Install Secondary Glazing within a Listed Property
Listed properties boast character and charm where they give us a brief insight into historic architecture and building techniques. These buildings have stood the test of time, however, living in a period property can feel cold and noisy due to poor draught proofing and inadequate glazing.
Upgrading windows within listed properties can be difficult as planning permission is needed from your local authority, the cost of new replacement windows can be expensive and can lead to a loss of character and charm from the overall aesthetic. Secondary Glazing has grown in popularity due to its thermal and soundproofing capabilities; it can also be installed within listed properties and conservation areas.
Listed buildings and period properties are unique in style and contribute to English and Scottish heritage. As of 2016, there were 377,587 listed buildings in England classified into three groups:
- Grade I – 2.5% of all listed buildings are classified as Exceptional Interest.
- Grade II* – 5.8% of all listed buildings are classified as Particular Interest.
- Grade II – 91.7% of all listed buildings are classified as Special Interest.
What is Secondary Glazing
Secondary glazing involves fitting a discreet internal window in addition to your existing, single, double and triple glazed window. It’s a cost-effective and efficient way to insulate and soundproof your windows and preferred for the use within Listed Buildings and Conservation areas. Secondary glazing can reduce noise levels by up to 80% (54dB) and can decrease heat loss by as much as 65%.
Our tips for specifying Secondary Glazing
1. Understand if you need planning permission. Secondary glazing is often installed within listed properties to enhance thermal and acoustic insulation. The installation does not change the fabric of the building and is entirely reversible. It is discreet and unobtrusive meaning that it can’t be seen from the exterior of the building, it complies with modern construction and conservation regulations. We do recommend that you speak with your local authorities planning department or local conservation officer who will be able to give you further advice. Links to Local Authority Guidelines here:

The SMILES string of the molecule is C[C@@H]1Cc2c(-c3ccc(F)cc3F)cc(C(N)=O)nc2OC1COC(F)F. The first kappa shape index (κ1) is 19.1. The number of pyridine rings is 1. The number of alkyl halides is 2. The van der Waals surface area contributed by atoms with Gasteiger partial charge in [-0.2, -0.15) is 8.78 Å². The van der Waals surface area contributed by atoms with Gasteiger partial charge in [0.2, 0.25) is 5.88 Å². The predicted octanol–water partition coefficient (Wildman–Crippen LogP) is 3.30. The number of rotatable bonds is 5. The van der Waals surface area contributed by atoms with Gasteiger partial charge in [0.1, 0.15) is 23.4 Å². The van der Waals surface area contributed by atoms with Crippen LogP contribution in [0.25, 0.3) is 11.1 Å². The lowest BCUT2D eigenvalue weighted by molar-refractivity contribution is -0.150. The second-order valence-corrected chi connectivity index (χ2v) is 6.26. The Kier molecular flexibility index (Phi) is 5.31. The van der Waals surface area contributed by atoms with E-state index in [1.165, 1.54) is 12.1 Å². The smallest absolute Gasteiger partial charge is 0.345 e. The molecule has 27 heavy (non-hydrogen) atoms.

A quick and easy google search for your local area will give information and contact details of the planning department within your local authority. Simply visit Google and type “Listed Buildings & Conservation Areas” and your area, this Google search should return more information and advise.
2. Consider why you need Secondary Glazing and what option will provide you with optimum performance. If your listed property is cold and draughty or suffers from poor acoustic insulation, we recommend different glass types and installation methods. Installing secondary glazing closer or further apart from your primary window will affect either acoustic or thermal performance.
Thermal Insulation: Secondary glazing can block incoming draughts and prevent heat from escaping through your primary windows. For maximum heat reduction, we recommend the installation of a glass which has a Low-E coating.
This specially designed Low-E coating is thinner than a human hair and is applied to the glass, it does not compromise the amount of light that is transmitted through the glass. Low-E glass reflects heat waves into the room keeping homes warm, this in turn will reduce energy consumption. For enhanced thermal performance Granada Glazing recommend that the secondary glazing is installed no greater than 80mm away from your primary window. The air-filled cavity acts as an insulator where the Low-E glass will reflect heat into the room.
*Secondary glazing with 28mm double glazed unit is only available in our heritage hinged unit. The figures above assume that secondary glazing is installed 80mm glass to glass and thermal measurements are taken from the glass centre.